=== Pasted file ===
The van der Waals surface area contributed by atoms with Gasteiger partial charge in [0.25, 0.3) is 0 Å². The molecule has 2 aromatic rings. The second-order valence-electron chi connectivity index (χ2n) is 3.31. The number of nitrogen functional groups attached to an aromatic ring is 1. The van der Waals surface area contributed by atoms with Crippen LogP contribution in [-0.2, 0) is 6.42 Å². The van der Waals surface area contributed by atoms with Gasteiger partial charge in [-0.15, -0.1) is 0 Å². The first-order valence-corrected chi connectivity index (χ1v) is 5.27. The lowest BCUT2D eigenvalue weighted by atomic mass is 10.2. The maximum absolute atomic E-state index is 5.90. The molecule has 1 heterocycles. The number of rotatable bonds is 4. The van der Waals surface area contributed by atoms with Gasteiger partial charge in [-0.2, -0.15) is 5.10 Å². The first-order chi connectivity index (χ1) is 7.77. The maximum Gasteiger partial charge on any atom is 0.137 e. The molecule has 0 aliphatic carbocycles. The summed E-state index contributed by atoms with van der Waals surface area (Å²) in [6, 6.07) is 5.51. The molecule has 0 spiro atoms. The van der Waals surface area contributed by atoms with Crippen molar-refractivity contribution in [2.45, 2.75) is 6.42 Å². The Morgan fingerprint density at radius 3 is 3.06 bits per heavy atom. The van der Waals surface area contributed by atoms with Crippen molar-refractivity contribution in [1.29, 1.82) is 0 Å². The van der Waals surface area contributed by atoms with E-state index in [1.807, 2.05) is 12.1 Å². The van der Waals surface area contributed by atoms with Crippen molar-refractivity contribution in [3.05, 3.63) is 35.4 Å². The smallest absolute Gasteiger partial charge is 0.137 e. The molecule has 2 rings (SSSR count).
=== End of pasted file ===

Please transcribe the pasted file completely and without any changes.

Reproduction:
The van der Waals surface area contributed by atoms with Gasteiger partial charge in [0.25, 0.3) is 0 Å². The molecule has 2 aromatic rings. The second-order valence-electron chi connectivity index (χ2n) is 3.31. The number of nitrogen functional groups attached to an aromatic ring is 1. The van der Waals surface area contributed by atoms with Crippen LogP contribution in [-0.2, 0) is 6.42 Å². The van der Waals surface area contributed by atoms with Gasteiger partial charge in [-0.15, -0.1) is 0 Å². The first-order valence-corrected chi connectivity index (χ1v) is 5.27. The lowest BCUT2D eigenvalue weighted by atomic mass is 10.2. The maximum absolute atomic E-state index is 5.90. The molecule has 1 heterocycles. The number of rotatable bonds is 4. The van der Waals surface area contributed by atoms with Gasteiger partial charge in [-0.2, -0.15) is 5.10 Å². The first-order chi connectivity index (χ1) is 7.77. The maximum Gasteiger partial charge on any atom is 0.137 e. The molecule has 0 aliphatic carbocycles. The summed E-state index contributed by atoms with van der Waals surface area (Å²) in [6, 6.07) is 5.51. The molecule has 0 spiro atoms. The van der Waals surface area contributed by atoms with Crippen molar-refractivity contribution in [2.45, 2.75) is 6.42 Å². The Morgan fingerprint density at radius 3 is 3.06 bits per heavy atom. The van der Waals surface area contributed by atoms with Crippen molar-refractivity contribution in [1.29, 1.82) is 0 Å². The van der Waals surface area contributed by atoms with E-state index in [1.807, 2.05) is 12.1 Å². The van der Waals surface area contributed by atoms with Crippen molar-refractivity contribution in [3.05, 3.63) is 35.4 Å². The smallest absolute Gasteiger partial charge is 0.137 e. The molecule has 2 rings (SSSR count).